A palm vein authentication system compact enough to be used in tablets and other mobile devices as “dependable as current optical units” has been unveiled by Japanese electronics firm Fujitsu. The company says it expects a “corresponding prevalence of highly secure mobile services” to be introduced as it aims for practical implementation of the system during 2017.
Palm vein authentication uses images captured by illuminating a palm with near-infrared band light, which passes easily through the body, and reads vein patterns from the captured image.
A key problem with using this technology on mobile devices, Fujitsu says, has been making the illumination and image capture components small enough to accurately scan and record users’ palms.
Fujitsu says it has now “miniaturised the optical unit to a mere 8mm in width, allowing it to fit within the touch panel of mobile devices”, using “optical diffraction to both scatter and focus light”.
The “slide-style” system sees users slide their fingers across the touch panel of a mobile device. As the user’s palm passes over the optical unit, it continuously captures images of the palm, while coordinate data from the touch panel is also recorded.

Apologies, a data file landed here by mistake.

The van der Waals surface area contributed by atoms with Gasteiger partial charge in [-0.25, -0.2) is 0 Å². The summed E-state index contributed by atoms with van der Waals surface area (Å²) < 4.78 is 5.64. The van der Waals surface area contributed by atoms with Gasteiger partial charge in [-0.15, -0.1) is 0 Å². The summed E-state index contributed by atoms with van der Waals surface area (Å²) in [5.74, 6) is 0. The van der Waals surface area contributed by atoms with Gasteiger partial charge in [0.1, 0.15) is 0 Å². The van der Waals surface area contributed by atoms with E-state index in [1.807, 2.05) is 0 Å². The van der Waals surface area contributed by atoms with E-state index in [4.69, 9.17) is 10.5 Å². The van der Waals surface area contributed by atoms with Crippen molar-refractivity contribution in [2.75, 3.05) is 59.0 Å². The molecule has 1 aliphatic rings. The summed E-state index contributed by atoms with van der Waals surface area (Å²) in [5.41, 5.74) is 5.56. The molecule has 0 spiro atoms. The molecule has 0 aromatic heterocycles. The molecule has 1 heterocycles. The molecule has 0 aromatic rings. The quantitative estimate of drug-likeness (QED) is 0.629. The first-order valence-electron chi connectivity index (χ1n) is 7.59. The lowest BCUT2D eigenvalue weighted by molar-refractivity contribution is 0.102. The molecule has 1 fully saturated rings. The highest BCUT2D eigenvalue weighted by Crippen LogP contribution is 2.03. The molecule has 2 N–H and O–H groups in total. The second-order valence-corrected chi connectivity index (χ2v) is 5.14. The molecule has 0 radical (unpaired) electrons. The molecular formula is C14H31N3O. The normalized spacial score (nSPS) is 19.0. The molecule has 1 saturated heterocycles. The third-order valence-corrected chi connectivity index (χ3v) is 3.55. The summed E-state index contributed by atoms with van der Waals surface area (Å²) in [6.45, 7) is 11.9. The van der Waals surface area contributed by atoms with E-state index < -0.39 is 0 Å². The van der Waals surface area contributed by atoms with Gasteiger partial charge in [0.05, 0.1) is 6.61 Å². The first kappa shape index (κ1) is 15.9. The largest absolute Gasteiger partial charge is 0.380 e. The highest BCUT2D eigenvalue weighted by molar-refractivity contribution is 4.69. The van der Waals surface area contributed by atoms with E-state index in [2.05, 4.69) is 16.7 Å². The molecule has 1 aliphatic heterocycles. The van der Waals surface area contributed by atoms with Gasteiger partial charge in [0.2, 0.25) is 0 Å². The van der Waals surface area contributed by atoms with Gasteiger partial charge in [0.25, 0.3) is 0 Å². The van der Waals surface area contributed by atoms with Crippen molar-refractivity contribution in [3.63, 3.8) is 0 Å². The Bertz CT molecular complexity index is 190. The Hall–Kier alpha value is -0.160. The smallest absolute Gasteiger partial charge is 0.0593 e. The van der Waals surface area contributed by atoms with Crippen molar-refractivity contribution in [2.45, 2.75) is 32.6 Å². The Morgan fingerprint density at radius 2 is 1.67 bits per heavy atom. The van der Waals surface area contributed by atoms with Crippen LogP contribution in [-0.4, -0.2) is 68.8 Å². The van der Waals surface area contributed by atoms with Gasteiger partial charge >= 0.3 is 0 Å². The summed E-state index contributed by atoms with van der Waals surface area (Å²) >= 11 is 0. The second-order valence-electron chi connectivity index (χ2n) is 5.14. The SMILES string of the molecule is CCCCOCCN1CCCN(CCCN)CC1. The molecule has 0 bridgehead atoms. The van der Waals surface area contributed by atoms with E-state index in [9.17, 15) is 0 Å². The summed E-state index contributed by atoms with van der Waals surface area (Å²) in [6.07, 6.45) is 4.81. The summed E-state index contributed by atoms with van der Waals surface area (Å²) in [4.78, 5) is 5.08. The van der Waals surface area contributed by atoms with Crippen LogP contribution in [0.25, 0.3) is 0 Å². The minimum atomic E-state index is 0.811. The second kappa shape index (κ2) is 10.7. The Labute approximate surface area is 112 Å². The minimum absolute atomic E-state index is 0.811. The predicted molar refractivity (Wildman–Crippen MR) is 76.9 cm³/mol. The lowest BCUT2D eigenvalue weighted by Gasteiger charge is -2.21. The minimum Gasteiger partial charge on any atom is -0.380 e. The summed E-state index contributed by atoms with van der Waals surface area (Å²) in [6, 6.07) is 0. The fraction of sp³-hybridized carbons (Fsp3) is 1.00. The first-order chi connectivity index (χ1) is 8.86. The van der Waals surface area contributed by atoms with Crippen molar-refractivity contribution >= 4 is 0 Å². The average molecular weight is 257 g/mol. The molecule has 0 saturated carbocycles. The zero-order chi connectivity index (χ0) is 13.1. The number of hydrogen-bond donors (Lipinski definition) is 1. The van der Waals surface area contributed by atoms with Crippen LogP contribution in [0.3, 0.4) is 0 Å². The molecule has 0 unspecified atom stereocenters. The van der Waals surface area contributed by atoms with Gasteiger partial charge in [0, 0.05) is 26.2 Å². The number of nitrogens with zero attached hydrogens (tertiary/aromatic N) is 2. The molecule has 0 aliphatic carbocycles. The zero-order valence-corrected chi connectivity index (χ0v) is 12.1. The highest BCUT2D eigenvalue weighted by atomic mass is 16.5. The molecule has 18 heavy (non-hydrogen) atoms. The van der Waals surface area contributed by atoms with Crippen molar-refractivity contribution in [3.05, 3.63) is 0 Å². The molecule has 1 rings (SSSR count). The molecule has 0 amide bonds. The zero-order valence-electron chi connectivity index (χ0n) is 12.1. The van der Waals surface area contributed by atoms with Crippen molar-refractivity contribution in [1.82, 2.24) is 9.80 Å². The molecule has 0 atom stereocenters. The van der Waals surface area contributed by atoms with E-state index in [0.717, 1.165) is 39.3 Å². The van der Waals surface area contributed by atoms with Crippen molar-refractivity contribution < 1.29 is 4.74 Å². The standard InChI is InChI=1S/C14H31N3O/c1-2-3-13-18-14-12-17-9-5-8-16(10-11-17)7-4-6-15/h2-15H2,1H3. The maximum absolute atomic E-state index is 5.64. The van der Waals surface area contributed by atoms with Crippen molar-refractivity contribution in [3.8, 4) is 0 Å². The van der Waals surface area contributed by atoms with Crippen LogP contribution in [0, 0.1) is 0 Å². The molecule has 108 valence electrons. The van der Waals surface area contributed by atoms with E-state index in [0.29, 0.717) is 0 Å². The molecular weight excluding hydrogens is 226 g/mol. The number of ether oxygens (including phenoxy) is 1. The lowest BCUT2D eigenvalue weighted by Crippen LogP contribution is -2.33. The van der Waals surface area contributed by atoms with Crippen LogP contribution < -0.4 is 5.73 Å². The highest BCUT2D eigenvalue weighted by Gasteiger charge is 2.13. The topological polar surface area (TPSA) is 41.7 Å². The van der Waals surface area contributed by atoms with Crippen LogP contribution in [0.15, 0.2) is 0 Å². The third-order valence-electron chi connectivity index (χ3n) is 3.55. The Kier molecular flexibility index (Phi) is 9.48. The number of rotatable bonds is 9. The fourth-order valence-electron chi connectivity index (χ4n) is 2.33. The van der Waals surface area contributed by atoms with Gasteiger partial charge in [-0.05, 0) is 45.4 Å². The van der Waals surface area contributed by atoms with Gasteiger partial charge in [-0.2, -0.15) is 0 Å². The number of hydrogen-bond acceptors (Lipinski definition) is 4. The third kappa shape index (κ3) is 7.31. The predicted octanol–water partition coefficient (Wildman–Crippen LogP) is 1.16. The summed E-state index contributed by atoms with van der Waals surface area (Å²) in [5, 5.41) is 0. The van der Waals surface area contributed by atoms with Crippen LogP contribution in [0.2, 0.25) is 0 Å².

“Fujitsu has reduced the width of the optical unit for palm vein authentication to a mere 8mm, achieving a size small enough to fit in the frame of tablets or other compact mobile devices that have narrow borders,” Fujitsu says.
“Furthermore, combining a slide action with an authentication algorithm means verification is just as dependable as current optical units.
“Fujitsu plans to continue refining its optical units and authentication algorithms with the goal of practical implementation of slide-style palm vein authentication technology during fiscal 2017.”
The announcement comes after it emerged Fujitsu is to offer a new Fido-compliant service for online biometric authentication using facial recognition obtained through camera-equipped smartphones and other biometrics, to ensure “the number of supported devices on the client side can be dramatically expanded”.
The “Online Biometric Authentication Service” will initially roll out from early April 2017 in Japan, with Fujitsu “aiming to provide the service for 10m IDs by fiscal 2018” and planning to “expand the service to cover authentication on a variety of devices”.
Earlier this month, South Korea’s Financial Services Commission (FSC) said it was planning to launch a pilot in the first half of 2017 that will allow consumers to make payments at the point of sale using palm vein authentication technology, without the need of a physical payment card.